#4 Financial and Insurance
Back after the federal government had launched the Troubled Asset Relief Program (also known as the much-maligned corporate bail out), the financial and insurance industries were a far cry from their former luxury-focused selves. Gone were the days when lavish meetings, incentives, long-term investment, and luxury properties were the norm. By 2011, however, the industries seemed to have bounce back, according to Meetings & Conventions. For one thing, numerous brands have resumed their habit of meeting at luxury properties such as the Ritz-Carlton and Mandarin Oriental. For another, the top-performing brands in both insurance and financial are back to doing everything in their power to convince their clients that they can associate quality with their brand identities. This, in turn, has led to the resurgence of the life vs. term insurance debate, with more and more investors choosing to move away from the term insurance-only approach and toward having more variation in their portfolios.
#5 Luxury Goods e-Commerce
Back in 2012, consulting firm Bain & Company was foretelling good times ahead for the luxury good sales sector, forecasting a 6.7 per cent increase by the end of that year, with over EUR200 billion in sales within the course of that single year. They restated their forecast at that year’s conference held by the Italian luxury goods industry, where they also said they expected further global sales growth by the mid twenty-teens. What is the root cause behind such optimism? On the one hand, the strong luxury goods sales catalyst that is China, and, on the other, the growing popularity of digital technologies, with social media, mobile interaction, and e-commerce at the forefront. Of course, China did play its part in the digital luxury sales revolution, with 20 per cent of global sales and 50 per cent of consumers based in the Asian super-power and all over the Asian continent, respectively.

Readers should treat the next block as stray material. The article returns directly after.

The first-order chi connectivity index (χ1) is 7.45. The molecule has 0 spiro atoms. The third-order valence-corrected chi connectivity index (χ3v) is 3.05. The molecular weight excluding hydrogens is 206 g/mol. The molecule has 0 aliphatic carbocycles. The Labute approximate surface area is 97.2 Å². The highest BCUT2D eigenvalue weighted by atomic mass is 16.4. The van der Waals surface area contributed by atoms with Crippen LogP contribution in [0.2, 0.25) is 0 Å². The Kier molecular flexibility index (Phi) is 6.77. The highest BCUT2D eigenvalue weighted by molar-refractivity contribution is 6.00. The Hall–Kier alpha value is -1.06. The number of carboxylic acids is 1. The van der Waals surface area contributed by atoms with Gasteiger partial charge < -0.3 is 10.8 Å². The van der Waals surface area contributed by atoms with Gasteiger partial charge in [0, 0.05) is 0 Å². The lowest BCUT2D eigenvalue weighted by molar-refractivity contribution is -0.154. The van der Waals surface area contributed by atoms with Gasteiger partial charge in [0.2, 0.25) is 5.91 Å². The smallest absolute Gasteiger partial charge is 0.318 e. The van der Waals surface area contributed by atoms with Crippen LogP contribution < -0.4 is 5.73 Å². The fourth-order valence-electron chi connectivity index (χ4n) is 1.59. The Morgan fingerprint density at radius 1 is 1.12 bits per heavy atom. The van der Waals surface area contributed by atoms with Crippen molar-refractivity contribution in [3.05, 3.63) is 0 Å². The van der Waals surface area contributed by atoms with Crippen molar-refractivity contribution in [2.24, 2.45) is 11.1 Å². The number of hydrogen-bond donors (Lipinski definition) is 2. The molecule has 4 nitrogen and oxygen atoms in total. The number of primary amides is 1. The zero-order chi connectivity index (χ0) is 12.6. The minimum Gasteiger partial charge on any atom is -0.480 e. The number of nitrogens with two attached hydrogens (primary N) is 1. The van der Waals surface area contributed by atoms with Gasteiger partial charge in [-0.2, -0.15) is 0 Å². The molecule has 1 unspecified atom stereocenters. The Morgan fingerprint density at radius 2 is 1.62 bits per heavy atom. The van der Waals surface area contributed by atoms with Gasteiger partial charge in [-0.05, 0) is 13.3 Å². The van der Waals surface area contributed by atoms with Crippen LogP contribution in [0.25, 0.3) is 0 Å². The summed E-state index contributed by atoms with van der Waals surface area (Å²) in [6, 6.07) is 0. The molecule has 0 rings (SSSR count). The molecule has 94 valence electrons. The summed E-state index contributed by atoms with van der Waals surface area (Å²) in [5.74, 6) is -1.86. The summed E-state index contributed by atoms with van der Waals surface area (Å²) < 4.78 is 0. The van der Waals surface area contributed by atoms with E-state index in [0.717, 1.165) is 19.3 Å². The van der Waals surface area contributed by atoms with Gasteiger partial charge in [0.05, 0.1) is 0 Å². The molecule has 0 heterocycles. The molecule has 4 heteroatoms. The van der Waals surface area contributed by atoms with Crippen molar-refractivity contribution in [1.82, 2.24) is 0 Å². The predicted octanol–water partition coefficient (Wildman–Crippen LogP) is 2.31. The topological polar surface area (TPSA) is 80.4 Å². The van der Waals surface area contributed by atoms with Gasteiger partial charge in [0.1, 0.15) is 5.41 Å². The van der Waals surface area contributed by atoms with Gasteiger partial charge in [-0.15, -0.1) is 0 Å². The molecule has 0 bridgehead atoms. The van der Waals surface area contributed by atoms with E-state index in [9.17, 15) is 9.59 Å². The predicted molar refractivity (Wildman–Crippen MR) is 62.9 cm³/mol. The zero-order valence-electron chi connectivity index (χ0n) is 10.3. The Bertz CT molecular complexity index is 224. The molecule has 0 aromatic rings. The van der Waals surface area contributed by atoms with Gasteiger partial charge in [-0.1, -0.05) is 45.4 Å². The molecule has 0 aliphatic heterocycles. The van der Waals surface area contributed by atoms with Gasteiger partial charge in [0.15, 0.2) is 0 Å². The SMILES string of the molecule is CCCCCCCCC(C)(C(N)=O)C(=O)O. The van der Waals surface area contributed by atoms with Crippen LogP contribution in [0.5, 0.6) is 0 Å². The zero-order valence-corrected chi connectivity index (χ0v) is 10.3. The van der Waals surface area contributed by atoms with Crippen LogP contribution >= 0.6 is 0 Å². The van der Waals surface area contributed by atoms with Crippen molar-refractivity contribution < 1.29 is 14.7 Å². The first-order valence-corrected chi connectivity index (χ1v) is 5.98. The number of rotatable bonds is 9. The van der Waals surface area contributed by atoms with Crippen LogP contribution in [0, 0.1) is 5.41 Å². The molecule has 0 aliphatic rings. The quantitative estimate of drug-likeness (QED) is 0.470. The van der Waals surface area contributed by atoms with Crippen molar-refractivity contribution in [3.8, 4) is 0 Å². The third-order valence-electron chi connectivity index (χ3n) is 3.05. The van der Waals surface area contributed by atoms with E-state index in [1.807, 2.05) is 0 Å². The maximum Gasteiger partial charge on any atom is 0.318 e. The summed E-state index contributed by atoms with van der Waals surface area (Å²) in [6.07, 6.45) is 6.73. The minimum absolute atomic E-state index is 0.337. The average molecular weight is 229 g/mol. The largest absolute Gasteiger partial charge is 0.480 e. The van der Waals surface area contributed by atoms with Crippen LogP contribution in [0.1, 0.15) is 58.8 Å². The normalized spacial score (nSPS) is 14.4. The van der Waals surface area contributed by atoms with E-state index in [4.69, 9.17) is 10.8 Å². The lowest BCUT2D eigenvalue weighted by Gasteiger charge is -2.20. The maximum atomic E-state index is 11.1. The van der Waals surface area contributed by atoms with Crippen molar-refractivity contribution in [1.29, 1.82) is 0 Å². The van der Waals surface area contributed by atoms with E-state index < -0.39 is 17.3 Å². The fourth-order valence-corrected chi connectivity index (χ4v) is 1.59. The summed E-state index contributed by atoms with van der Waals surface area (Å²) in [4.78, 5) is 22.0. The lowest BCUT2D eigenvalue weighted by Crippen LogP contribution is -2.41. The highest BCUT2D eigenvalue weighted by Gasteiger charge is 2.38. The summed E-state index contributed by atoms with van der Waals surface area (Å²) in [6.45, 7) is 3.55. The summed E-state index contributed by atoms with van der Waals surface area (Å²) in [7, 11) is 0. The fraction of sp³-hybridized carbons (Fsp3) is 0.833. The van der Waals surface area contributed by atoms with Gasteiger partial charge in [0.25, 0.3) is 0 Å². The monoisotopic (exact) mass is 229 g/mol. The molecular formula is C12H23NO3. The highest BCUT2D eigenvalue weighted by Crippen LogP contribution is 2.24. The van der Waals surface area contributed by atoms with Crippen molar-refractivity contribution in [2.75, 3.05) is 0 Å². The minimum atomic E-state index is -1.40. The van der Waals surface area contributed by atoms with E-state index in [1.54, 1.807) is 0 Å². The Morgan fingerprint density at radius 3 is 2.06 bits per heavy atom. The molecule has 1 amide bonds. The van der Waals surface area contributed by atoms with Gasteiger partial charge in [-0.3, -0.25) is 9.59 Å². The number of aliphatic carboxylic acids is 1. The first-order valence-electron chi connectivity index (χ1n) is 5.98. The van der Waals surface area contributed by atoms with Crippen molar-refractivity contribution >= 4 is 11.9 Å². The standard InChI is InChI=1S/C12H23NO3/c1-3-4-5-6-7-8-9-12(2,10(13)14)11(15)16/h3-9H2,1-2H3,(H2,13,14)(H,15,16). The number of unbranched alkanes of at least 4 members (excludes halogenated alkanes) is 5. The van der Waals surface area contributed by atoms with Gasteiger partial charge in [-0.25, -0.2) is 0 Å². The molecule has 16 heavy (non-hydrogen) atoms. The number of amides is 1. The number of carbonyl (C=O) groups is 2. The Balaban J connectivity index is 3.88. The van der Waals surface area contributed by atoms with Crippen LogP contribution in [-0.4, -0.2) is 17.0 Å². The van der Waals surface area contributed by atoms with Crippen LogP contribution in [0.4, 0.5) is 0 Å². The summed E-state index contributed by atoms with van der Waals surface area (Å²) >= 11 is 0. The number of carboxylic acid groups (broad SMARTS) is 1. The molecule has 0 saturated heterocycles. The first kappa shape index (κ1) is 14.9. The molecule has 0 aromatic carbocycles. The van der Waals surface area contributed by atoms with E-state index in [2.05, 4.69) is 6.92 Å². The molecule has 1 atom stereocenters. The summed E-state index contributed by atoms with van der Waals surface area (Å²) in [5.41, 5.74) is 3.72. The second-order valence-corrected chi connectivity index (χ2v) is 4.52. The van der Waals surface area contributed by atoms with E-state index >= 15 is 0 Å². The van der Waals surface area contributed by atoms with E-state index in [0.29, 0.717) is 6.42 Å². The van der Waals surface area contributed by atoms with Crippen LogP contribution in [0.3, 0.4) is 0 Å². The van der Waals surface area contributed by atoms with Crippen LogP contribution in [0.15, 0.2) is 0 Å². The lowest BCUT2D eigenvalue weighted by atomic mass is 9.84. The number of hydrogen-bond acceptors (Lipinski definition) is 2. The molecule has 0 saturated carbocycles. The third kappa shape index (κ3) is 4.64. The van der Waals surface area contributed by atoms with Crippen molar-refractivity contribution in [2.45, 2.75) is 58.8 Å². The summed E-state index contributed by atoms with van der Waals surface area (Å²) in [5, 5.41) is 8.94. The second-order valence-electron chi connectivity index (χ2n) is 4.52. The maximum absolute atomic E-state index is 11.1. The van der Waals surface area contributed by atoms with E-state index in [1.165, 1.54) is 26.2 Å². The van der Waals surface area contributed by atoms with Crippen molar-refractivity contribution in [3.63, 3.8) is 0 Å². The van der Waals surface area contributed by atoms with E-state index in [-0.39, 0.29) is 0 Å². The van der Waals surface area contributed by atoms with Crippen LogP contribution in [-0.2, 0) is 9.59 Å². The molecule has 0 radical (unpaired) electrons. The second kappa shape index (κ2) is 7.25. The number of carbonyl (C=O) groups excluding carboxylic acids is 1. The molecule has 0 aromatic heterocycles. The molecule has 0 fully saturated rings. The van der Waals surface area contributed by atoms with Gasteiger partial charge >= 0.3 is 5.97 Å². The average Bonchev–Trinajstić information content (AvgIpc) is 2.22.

#6 Luxury Cars
The luxury automotive industry has also seen some significant changes during the recession, as well as in its wake. That’s largely because consumer attitudes and mentalities have shifted and, with them, the brands and makers saw themselves obligated to a paradigm shift. The biggest challenge post-recession, for luxury car producers, has been to understand that the reason for which a consumer might spring for such a purchase has been altered; similarly, the factors determining buyers to opt for a luxury car has changed. According to Nancy Hubbell, prestige communications manager at Lexus, before the GFC, buyers would want to make a status statement by buying a Lexus. Post-recession, however, their focus turned to proving they’ve made a good decision and a sound investment, even if the price tag on their car of choice might seem steep for some. Hubbell also explained that the reason for which Lexus has traditionally done well in times of financial trouble is the fact that it continues to emphasize the brand’s quality and luxury status.